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Friday, June 3, 2016

Bolt Action - What is this PowerGaming thing Anyway?

I have been playing Bolt Action for around four years now and this has been the only game system that I have actually played competitively in events. During this time I have been an active member of not only the Australian community but also the international one, primarily through ye old Facebook. I blog about the game, I podcast about the game and I talk about the game with people around the world on most days. A consistent point of contention through-out my time in every forum of communication has been the dreaded PowerGamer (dramatic music Dum Dum Daaaaa).

From almost the very moment I became engaged outside of my small group of garage gamers this PowerGamer, this beast, this monster, this horrible destroyer of all things fun, has been thrown around and whispered about in dark corners of dank and smelly conventions and chat rooms. At the start I was given pretty good guidance on how to spot a PowerGamer, they would be the ones frothing at the mouth whilst stomping some poor kids face and brandishing the winner trophy in one hot dog stained paw.

Officially a PowerGamer was described by those less prone to exaggeration as myself as someone who  took all the best units and exploited loopholes in rules to win at all costs, almost exclusively ex -40k players or so I was told (I have never played 40k so I am sorry if anyone is offended). I was a little confused by this when I first started. Were they not operating within the rules as written? Are they bringing unlawful units? The answer to both those questions was no, the explanation given by all the wizened elders of the community was that it was not in the spirit of the game as if that was an end to the debate.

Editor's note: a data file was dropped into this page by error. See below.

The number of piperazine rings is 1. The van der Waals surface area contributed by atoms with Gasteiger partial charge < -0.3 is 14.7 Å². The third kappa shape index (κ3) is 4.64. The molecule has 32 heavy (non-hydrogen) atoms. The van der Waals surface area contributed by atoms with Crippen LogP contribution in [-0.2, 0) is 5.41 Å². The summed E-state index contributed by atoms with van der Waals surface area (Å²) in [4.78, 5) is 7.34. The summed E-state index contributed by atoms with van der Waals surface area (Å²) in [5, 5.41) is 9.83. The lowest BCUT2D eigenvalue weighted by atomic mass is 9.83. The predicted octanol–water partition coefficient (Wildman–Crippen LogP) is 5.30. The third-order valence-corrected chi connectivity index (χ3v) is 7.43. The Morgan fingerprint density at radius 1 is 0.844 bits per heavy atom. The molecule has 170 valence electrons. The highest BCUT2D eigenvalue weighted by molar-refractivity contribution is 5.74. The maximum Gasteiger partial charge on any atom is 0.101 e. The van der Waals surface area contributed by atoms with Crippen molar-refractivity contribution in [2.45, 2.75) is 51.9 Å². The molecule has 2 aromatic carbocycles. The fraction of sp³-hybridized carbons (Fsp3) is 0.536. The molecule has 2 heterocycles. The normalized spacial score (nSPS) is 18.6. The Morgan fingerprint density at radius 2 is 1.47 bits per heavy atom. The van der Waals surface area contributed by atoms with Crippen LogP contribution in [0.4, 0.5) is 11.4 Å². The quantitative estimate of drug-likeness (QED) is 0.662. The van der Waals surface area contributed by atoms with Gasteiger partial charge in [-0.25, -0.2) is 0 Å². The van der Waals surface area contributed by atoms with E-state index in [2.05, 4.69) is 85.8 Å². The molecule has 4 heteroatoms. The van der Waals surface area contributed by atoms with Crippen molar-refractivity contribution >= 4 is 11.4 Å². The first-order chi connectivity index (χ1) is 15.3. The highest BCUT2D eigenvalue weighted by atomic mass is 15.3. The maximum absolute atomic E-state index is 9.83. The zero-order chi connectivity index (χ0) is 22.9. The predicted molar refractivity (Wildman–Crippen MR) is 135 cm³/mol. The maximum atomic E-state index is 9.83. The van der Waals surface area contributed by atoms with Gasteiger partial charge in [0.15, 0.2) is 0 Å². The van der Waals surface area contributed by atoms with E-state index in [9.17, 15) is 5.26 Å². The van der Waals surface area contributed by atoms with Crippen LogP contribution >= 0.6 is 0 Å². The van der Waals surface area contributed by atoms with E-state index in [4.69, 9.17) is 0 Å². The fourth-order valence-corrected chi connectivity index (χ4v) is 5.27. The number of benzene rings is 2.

Spirit of the game. This is an interesting notion and one that intrigues me. Who is the arbiter of what is the actual spirit and where is it written down? Is this not a game between two people, who are by the definition of the game engaged in a competition? If both players had access to the same units and rules and one person lost, is this not a fair contest? Is the spirit of the game to have a desire to win but not to do so if it upsets your opponent? Rather lost and confused, a natural state for me, I made like a Zebra and blended into the herd in an attempt to work out what was really going on.

After some time I became more aware of what people were talking about regarding powerful units that were the mark of a PowerGamer. Vehicle flame throwers come to mind and were essentially phased out, leaving it easy for me to actually spot a PowerGamer because apparently they loved them and would field entire units of the beasties. Next up were hordes of HMG jeeps pinning out all the tanks (tools of a PowerGamer for sure), multiple Russian ATR's (PowerGamers weapon team of choice) and cavalry (POWERGAMER)!

Now I had never actually seen any of these units being abused or overused, however the internet forums and facebook chats were full of anecdotal evidence of stories of a some mate playing some bloke who got his face stomped in by 6 HMG jeeps and how this would destroy the game, Warlord Games FIX THIS NOW! Players were hyperventilating and smashing keyboards in their enthusiasm for coming up with theoretical combinations of units that were so overpowered that it meant an instant win and if anyone took it they were win at all costs PowerGaming filth, destroying their fun. Not many people I suspect had ever actually taken any of these combinations to an event, or been allowed to by a TO, but that did not seem to stop the labeling of them as the ultimate evil.

Up to this point, with many events behind me, I had yet to actually spot this mythical demon PowerGamer. Maybe they were changelings, a wolf in sheep clothing, because everyone I had met had been great guys, who'd played for fun. Sure, many played to win, in fact I do not know anyone who played to lose,  but all the lists were vetted by TOs and I had made a bunch of friends in the process. I had been completely tabled on numerous occasions for various reasons, primarily because of my below average generalship, but I never encountered this win at all cost master of the 7th circle of hell.